The Charter of Human Rights and Responsibilities Act 2006, is also likely to be useful in such applications. For more information see: The Charter of Human Rights and Responsibilities and the Residential Tenancies Act (PDF)
The VCAT Order may operate for a specific period of time and may be made subject to any conditions the Tribunal thinks fit.
Apply to VCAT: Application by a tenant or landlord
The landlord, or agent, cannot ask you to leave your home just because they want to show it to a prospective buyer or tenant.
You have a right to exclusive possession and quiet enjoyment of your home under the Residential Tenancies Act and the landlord, or agent, must do all that is reasonable to ensure you have this quiet enjoyment. The landlord/agent cannot compel you to leave.
If the landlord or the agent try to insist on an open for inspection or auction you can take steps to restrict their entry. See: unreasonable or unlawful entry (for sale, selling, sold!).
If you want to allow entry to your home for an open for inspection or auction, you may want to make an agreement with the landlord or agent about this. See: make a deal with the landlord (for sale, selling, sold!).
If you and the landlord or their agent come to an agreement about open for inspections or auctions held at your home, any entry to your home will still need to comply with the Restricted Activity Directions No. 7.
These Directions limit the number of people who may enter your home. No more than 10 people can enter, with the landlord or agent, for auctions or inspections at any one time.
But the number of people allowed may be less than 10 depending on the size of your home.
This is because the Directions limits the number of people that may be present in a “single undivided indoor space” such as an area, room or premises. They call this limit the density quotient.
To work out the density quotient, you first work out the total area of the space (length in metres x width in metres) then divide by 4.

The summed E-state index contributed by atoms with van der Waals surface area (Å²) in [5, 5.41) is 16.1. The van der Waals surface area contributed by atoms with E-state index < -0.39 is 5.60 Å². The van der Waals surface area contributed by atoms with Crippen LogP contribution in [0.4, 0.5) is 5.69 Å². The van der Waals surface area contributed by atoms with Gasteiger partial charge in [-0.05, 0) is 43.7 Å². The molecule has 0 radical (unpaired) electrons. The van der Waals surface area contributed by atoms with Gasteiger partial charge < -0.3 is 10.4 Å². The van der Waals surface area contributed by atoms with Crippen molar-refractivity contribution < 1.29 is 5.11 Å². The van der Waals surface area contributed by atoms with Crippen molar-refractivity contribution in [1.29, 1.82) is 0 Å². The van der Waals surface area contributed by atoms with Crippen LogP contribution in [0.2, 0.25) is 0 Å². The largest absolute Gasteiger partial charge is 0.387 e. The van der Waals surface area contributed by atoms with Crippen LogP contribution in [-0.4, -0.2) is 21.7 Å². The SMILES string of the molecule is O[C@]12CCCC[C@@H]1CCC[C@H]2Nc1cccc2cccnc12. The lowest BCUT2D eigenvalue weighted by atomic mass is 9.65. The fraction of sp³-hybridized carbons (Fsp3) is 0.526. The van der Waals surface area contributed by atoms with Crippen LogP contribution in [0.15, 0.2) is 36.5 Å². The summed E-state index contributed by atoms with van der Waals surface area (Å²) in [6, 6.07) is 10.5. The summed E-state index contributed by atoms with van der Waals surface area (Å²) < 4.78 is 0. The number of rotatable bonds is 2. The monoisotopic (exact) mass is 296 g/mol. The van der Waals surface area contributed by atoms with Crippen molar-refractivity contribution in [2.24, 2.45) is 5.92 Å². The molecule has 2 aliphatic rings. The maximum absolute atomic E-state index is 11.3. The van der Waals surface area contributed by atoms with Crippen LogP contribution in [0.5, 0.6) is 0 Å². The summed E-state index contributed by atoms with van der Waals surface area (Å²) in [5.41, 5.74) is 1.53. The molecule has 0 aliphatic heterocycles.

Here’s the example provided in the Directions:
And here’s a simpler example:
Anyone who enters your home must also practise social distancing to slow the spread of coronavirus. See: Social distancing for coronavirus (COVID-19).
The Residential Tenancies Act 1997 (Vic) only requires the tenant to keep the premises reasonably clean. While it is in everyone’s interest to ensure that people comply with the recommended hygiene standards and personal space recommendations, there is no specific duty to ensure the premises are “sterilized”. So, if you get a Notice for breach of duty that requires a standard of cleaning beyond reasonable clean, it may be treated as invalid. See When you get a breach of duty notice.
For similar reasons, tenants ending the tenancy should not be compelled to use any specialized services to reduce the risk of a COVID-19 infection to subsequent occupants. Such requirements, clauses or other costs, would be harsh and inconsistent with the current law (see section 27, 28).
Due to current government health requirements on physical distancing, it may be hard to find a tradesperson to do repairs.
If the landlord is unable to get a tradesperson to do the job you can try to find one yourself and pass on the details to the landlord or agent.
VCAT can make an Order that the landlord get the repairs done. If you found a tradesperson willing to do the work, you can provide their contact details for the VCAT hearing as evidence that the works can be done.
If the landlord cannot find someone to do the repairs, you continue to have a right to compensation.
It is important you take all practical steps to ensure both tradespeople and tenants are safe from the spread of COVID-19.
For tips on keeping everyone safe when tradespeople come into your home, listen to coronacast (Monday 6 April) [go to 6.52].
Things they recommend for tradespeople to be entirely safe:
Please note there is no right to renovate during a tenancy. If the landlord wants to do work that is not essential – such as renovations – you can apply to VCAT for a restraining order but this may affect the amount you would be entitled to in relation to a compensation claim. Such matters will be determined by VCAT on a case by case basis.